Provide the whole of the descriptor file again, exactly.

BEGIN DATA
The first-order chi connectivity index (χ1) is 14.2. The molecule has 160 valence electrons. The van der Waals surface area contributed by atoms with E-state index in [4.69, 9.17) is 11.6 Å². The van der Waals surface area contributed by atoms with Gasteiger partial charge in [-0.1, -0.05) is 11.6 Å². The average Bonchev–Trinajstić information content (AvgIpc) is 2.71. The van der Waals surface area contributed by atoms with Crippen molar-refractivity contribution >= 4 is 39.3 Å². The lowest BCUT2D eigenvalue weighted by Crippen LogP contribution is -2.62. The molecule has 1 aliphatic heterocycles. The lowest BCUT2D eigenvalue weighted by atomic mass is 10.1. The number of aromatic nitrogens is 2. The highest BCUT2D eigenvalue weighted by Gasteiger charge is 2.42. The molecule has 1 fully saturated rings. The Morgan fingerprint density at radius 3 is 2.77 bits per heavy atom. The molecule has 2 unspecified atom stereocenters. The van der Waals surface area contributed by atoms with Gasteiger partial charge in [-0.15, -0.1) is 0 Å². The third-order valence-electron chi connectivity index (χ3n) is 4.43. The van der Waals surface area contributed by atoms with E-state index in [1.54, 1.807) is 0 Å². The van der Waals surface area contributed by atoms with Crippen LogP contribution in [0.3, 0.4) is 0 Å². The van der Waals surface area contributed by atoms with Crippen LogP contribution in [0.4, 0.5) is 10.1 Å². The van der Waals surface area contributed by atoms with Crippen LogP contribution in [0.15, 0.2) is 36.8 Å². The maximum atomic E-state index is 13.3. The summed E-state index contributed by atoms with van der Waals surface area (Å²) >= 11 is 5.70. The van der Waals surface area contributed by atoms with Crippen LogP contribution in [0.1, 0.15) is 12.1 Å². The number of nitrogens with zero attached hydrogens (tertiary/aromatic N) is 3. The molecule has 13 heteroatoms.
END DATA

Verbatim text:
The first-order chi connectivity index (χ1) is 14.2. The molecule has 160 valence electrons. The van der Waals surface area contributed by atoms with E-state index in [4.69, 9.17) is 11.6 Å². The van der Waals surface area contributed by atoms with Gasteiger partial charge in [-0.1, -0.05) is 11.6 Å². The average Bonchev–Trinajstić information content (AvgIpc) is 2.71. The van der Waals surface area contributed by atoms with Crippen molar-refractivity contribution >= 4 is 39.3 Å². The lowest BCUT2D eigenvalue weighted by Crippen LogP contribution is -2.62. The molecule has 1 aliphatic heterocycles. The lowest BCUT2D eigenvalue weighted by atomic mass is 10.1. The number of aromatic nitrogens is 2. The highest BCUT2D eigenvalue weighted by Gasteiger charge is 2.42. The molecule has 1 fully saturated rings. The Morgan fingerprint density at radius 3 is 2.77 bits per heavy atom. The molecule has 2 unspecified atom stereocenters. The van der Waals surface area contributed by atoms with Gasteiger partial charge in [-0.15, -0.1) is 0 Å². The third-order valence-electron chi connectivity index (χ3n) is 4.43. The van der Waals surface area contributed by atoms with E-state index in [1.54, 1.807) is 0 Å². The van der Waals surface area contributed by atoms with Crippen LogP contribution in [0.3, 0.4) is 0 Å². The van der Waals surface area contributed by atoms with Crippen LogP contribution in [0.4, 0.5) is 10.1 Å². The van der Waals surface area contributed by atoms with Crippen LogP contribution in [0.15, 0.2) is 36.8 Å². The maximum atomic E-state index is 13.3. The summed E-state index contributed by atoms with van der Waals surface area (Å²) >= 11 is 5.70. The van der Waals surface area contributed by atoms with Crippen LogP contribution in [0.1, 0.15) is 12.1 Å². The number of nitrogens with zero attached hydrogens (tertiary/aromatic N) is 3. The molecule has 13 heteroatoms.